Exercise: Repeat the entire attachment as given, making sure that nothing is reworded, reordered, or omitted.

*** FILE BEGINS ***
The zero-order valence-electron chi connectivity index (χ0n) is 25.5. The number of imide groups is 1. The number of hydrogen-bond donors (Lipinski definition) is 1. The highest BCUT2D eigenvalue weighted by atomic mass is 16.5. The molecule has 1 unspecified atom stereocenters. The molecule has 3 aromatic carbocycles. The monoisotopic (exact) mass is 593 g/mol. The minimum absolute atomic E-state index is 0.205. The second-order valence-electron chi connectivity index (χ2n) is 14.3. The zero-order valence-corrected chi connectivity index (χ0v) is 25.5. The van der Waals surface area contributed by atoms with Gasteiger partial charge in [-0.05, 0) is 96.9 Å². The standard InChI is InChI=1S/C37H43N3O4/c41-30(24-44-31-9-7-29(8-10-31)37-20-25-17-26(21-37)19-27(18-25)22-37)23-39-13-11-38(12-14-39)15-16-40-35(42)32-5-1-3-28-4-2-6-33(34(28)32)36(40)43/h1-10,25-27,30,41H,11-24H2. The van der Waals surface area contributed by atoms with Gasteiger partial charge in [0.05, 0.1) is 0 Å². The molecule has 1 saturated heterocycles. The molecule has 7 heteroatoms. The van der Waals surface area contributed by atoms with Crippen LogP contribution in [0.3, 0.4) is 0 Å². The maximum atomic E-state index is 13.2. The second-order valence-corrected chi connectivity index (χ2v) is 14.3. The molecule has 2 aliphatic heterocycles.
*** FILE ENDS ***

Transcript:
The zero-order valence-electron chi connectivity index (χ0n) is 25.5. The number of imide groups is 1. The number of hydrogen-bond donors (Lipinski definition) is 1. The highest BCUT2D eigenvalue weighted by atomic mass is 16.5. The molecule has 1 unspecified atom stereocenters. The molecule has 3 aromatic carbocycles. The monoisotopic (exact) mass is 593 g/mol. The minimum absolute atomic E-state index is 0.205. The second-order valence-electron chi connectivity index (χ2n) is 14.3. The zero-order valence-corrected chi connectivity index (χ0v) is 25.5. The van der Waals surface area contributed by atoms with Gasteiger partial charge in [-0.05, 0) is 96.9 Å². The standard InChI is InChI=1S/C37H43N3O4/c41-30(24-44-31-9-7-29(8-10-31)37-20-25-17-26(21-37)19-27(18-25)22-37)23-39-13-11-38(12-14-39)15-16-40-35(42)32-5-1-3-28-4-2-6-33(34(28)32)36(40)43/h1-10,25-27,30,41H,11-24H2. The van der Waals surface area contributed by atoms with Gasteiger partial charge in [0.05, 0.1) is 0 Å². The molecule has 1 saturated heterocycles. The molecule has 7 heteroatoms. The van der Waals surface area contributed by atoms with Crippen LogP contribution in [0.3, 0.4) is 0 Å². The maximum atomic E-state index is 13.2. The second-order valence-corrected chi connectivity index (χ2v) is 14.3. The molecule has 2 aliphatic heterocycles.